Little me in my grandmother’s garden. Hope you enjoyed this post.

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Photo by M.A.D.

On the Writing Front

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Photo by M.A.D.

What is happening on the writing front? Not much these days. The state of our country, protests, the pandemic, and the political turmoil, have influenced my writing mode, and mood. My mind and heart have not been in the right place, and I have not been able to write my latest novel – The Girl Who Could Not Love – after the first five chapters. I feel as if I am not connecting with my novel, my writing, and my thoughts have been scattered. This presents a reality; I will not be able to meet my original deadline. If I do, it would be a miracle.

Many of you are going through similar writing experiences. It is called being human, and not a writing machine. Many of us draw from our inner emotions when we write. It is understandable that there might be a storm in the sea of emotions during this time. I am allowing myself the necessary time to work through this period. I am being creative in many other ways, which helps my state of mind and heart. I have decided to approach the writing of this novel in a different way.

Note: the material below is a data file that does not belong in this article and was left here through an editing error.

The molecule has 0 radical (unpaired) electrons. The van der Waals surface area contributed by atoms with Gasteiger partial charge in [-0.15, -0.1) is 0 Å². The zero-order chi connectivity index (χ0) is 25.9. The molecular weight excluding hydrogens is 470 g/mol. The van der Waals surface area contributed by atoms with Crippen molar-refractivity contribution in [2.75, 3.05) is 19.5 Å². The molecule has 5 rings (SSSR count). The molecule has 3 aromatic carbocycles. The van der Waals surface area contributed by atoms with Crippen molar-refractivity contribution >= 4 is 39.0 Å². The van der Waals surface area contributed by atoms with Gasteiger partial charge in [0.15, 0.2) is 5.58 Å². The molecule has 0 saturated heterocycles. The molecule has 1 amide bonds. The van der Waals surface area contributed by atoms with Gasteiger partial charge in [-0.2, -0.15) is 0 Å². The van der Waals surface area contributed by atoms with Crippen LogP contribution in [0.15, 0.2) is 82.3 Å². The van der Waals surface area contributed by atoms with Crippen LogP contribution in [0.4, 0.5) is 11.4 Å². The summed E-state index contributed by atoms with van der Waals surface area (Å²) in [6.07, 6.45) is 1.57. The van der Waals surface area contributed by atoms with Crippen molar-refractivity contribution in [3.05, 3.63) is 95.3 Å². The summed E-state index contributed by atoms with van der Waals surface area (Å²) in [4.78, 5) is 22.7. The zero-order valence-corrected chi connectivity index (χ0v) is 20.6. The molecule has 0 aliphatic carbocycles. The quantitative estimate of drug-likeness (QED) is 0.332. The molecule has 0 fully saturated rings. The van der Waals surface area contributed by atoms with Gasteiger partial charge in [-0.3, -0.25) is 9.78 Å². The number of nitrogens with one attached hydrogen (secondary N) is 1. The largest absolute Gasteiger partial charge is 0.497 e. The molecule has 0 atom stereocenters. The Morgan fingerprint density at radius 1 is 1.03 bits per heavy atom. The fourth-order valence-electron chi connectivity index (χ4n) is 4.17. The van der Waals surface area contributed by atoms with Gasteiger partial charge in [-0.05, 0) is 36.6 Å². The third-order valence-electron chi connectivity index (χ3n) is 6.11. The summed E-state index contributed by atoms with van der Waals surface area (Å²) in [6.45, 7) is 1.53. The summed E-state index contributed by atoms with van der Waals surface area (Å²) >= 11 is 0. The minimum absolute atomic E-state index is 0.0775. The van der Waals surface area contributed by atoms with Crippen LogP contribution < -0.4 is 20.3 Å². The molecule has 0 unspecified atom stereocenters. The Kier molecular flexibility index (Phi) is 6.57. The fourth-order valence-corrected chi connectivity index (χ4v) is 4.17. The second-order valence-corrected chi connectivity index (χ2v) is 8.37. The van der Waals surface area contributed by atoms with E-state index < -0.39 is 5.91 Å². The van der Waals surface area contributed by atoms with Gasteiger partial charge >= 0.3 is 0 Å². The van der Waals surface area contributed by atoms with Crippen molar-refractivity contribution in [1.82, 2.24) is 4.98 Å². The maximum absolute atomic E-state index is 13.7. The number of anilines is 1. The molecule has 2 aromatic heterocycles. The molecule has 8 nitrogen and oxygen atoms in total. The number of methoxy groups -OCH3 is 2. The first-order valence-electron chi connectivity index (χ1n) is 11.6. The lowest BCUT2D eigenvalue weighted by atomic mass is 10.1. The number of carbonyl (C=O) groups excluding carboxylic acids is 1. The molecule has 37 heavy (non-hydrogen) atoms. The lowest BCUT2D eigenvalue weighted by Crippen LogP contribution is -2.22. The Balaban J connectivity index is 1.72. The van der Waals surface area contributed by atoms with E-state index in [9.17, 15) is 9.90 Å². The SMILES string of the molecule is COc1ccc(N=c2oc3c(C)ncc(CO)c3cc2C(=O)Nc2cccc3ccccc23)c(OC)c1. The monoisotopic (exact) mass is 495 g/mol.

Usually, I write the first draft by pen and paper. It is my preferred method. My thoughts flow freely, easily, and at times it feels as dictation. This is not working at this time. it is rare that I start a first draft on the computer, although my first novel, Moonlit Valley, was a combination of pen/paper and screen time. This time, I feel I need grounding, a way to slow down my feelings, so my mind can connect with the story. At this moment, it feels as if the story is somewhere out there, floating in the air (or my brain) and I cannot access it. All I know is that it is there, present, and waiting on me to find a way.

While I was planning my work the other day, I happened to glance at the old typewriter in front of me. I have not written on it for sometime, and it occurred to me that it could be the tool I need to write this story. It could slow down my thoughts enough that I might be able to listen to the story, and it may provide an audible rhythm, which could be beneficial in harnessing my focus. I am going to give it a try. Maybe it will be the bridge between me and the story.

If you are struggling with your writing due to the present worldwide (or local) climate, see if you can find a way to jumpstart your focus, but allow yourself enough time to work through your feelings/emotions.

Of Birthdays Passed